In Romans 8:28 Paul writes, “We know that all things work together for the good of those who love God, who are called according to his purpose.” In seasons of grief, Christians are often guilty of using this verse to try to find a silver lining in someone’s pain. We may spiritualize situations with this Scripture, but the essence of what we are doing is diminishing someone’s grief.

Our problem in applying this verse is that we stop at verse 28. Romans 8:29 tells us that all things work together for good, IF you think that looking good means looking more like Christ. The truth is, all grief can conform us to the image of Christ.

All things working together for good does not mean your situation will become less sad. God is at work. He is trying to make us look like His Son. But that doesn’t mean your grief has a silver lining. There’s not a silver lining to a parent losing a child. There’s not a silver lining to a child losing a parent or a sibling. But, we can grow and learn from our grief as God gently uses it to make us more like Christ. We can learn what it’s like to suffer and to suffer well, and we can rest assured that while there may not be a silver lining, God will not waste our grief. He will not only be with us, but He will use it to make our hearts look more like Him.

Myth #11: Grief has a Time Limit

In 2008 when I lost my dad, people told me I should expect to grieve for about a year before the grief would subside. In essence, people put a timestamp on how long it was appropriate for me to feel sad. But the truth is, grief can last a lifetime. When we put timestamps on grief, we end up encouraging each other to hide our sorrow and stuff our sadness.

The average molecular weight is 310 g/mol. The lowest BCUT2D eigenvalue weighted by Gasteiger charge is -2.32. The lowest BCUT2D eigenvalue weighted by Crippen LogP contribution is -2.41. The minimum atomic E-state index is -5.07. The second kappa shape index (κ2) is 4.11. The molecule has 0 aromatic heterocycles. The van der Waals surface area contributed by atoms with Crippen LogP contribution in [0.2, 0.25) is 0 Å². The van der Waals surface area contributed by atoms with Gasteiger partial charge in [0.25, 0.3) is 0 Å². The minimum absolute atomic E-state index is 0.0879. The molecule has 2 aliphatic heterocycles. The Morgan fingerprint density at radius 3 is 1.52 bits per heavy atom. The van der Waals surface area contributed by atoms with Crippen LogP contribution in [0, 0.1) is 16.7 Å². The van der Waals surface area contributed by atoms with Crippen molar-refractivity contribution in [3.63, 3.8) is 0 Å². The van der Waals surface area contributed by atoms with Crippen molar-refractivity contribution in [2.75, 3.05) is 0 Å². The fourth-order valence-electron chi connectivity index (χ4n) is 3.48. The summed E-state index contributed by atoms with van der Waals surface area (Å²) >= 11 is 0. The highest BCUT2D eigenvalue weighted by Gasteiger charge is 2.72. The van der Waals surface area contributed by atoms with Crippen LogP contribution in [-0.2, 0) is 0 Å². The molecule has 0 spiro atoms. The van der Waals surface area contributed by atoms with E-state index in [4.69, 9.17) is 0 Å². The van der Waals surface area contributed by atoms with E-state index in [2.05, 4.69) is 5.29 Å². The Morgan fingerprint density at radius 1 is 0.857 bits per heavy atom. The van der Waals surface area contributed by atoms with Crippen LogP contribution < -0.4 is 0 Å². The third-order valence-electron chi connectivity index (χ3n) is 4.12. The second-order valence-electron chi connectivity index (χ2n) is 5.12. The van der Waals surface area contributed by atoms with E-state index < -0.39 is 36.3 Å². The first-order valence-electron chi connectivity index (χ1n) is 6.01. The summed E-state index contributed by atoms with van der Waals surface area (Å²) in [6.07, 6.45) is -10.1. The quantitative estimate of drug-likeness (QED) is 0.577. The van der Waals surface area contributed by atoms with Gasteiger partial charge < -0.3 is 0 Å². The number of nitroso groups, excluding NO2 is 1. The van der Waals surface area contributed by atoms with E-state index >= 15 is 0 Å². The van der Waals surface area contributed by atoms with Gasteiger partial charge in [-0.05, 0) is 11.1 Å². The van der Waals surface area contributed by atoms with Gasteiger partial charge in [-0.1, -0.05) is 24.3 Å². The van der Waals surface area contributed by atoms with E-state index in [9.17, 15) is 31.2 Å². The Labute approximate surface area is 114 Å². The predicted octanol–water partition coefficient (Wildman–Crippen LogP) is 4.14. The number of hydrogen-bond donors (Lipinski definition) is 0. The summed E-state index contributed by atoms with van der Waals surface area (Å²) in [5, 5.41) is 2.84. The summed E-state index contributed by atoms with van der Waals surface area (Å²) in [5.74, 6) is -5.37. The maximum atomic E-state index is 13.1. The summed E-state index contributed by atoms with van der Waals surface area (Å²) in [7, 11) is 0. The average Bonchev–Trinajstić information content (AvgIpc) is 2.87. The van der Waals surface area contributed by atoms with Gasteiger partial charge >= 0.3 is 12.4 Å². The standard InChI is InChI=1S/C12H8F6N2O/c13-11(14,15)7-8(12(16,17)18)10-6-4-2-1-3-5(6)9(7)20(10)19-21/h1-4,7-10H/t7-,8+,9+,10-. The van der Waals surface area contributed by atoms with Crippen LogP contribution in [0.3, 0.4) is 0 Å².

We live in a broken world. And there are certain things in your life that you’re never going to get over. Some losses don’t ever become less sad. If we are going to honor our sadness, we need to stop believing the lie that our grief always has a finish line. We have to learn to accept our journey and feel our sadness, no matter how long it lasts.

Myth #12: There is Only One Expression of Sadness

Sometimes when we see others who don’t cry, we think they must be strong or brave. In doing this, we can be guilty of limiting the expression of sadness to tears and a melancholy manner. But the truth is, grief has many different expressions. You can’t put it in a box. Each person will experience and express sadness a little differently. We can help honor and support each other’s sadness when we validate and create space for sadness to be expressed in many different ways.

Follow along with us! If you have a myth you’d like to see us address, tweet us @_BetheBlueprint and tag #18InchesSeries

Dhati Lewis is the Lead Pastor of Blueprint Church in Atlanta, Georgia and the Executive Director of Community Restoration with the North American Mission Board. He earned his Master of Arts in Cross Cultural Ministry from Dallas Theological Seminary and most recently received his Doctorate of Ministry in Great Commission Mobilization from Southeastern Baptist Theological Seminary. Dhati has seven beautiful children and is married to Angie, a discerning woman who empowers and encourages him to live fully in his identity in Christ. He is the author of both the Bible Study and book, Among Wolves: Disciple Making in the City.